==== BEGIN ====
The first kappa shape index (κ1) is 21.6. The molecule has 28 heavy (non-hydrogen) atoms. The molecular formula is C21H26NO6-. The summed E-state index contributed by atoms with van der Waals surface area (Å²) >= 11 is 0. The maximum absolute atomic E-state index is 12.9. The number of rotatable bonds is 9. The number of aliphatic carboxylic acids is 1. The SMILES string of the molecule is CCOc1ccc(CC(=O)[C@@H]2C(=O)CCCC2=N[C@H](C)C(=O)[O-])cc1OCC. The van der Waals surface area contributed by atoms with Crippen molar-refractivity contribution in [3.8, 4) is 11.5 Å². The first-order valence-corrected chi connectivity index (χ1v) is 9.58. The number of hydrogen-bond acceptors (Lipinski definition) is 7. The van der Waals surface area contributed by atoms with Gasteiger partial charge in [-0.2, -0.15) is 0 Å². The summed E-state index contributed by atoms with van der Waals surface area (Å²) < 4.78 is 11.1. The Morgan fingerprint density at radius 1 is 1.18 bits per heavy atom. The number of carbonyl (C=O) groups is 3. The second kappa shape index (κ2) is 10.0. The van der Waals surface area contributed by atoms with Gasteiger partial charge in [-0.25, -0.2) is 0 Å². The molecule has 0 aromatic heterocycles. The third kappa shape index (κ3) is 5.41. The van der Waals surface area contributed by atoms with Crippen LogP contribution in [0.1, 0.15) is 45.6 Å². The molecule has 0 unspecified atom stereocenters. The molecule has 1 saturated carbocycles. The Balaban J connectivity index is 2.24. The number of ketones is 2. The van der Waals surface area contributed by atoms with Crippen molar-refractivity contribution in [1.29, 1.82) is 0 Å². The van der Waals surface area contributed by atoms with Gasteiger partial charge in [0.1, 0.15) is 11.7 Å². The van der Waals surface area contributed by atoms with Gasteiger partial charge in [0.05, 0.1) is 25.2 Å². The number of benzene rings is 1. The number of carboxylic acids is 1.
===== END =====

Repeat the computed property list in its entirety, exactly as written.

The first kappa shape index (κ1) is 21.6. The molecule has 28 heavy (non-hydrogen) atoms. The molecular formula is C21H26NO6-. The summed E-state index contributed by atoms with van der Waals surface area (Å²) >= 11 is 0. The maximum absolute atomic E-state index is 12.9. The number of rotatable bonds is 9. The number of aliphatic carboxylic acids is 1. The SMILES string of the molecule is CCOc1ccc(CC(=O)[C@@H]2C(=O)CCCC2=N[C@H](C)C(=O)[O-])cc1OCC. The van der Waals surface area contributed by atoms with Crippen molar-refractivity contribution in [3.8, 4) is 11.5 Å². The first-order valence-corrected chi connectivity index (χ1v) is 9.58. The number of hydrogen-bond acceptors (Lipinski definition) is 7. The van der Waals surface area contributed by atoms with Gasteiger partial charge in [-0.2, -0.15) is 0 Å². The summed E-state index contributed by atoms with van der Waals surface area (Å²) < 4.78 is 11.1. The Morgan fingerprint density at radius 1 is 1.18 bits per heavy atom. The number of carbonyl (C=O) groups is 3. The second kappa shape index (κ2) is 10.0. The van der Waals surface area contributed by atoms with Gasteiger partial charge in [-0.25, -0.2) is 0 Å². The molecule has 0 aromatic heterocycles. The third kappa shape index (κ3) is 5.41. The van der Waals surface area contributed by atoms with Crippen LogP contribution in [0.1, 0.15) is 45.6 Å². The molecule has 0 unspecified atom stereocenters. The molecule has 1 saturated carbocycles. The Balaban J connectivity index is 2.24. The number of ketones is 2. The van der Waals surface area contributed by atoms with Crippen molar-refractivity contribution in [1.29, 1.82) is 0 Å². The van der Waals surface area contributed by atoms with Gasteiger partial charge in [0.1, 0.15) is 11.7 Å². The van der Waals surface area contributed by atoms with Gasteiger partial charge in [0.05, 0.1) is 25.2 Å². The number of benzene rings is 1. The number of carboxylic acids is 1.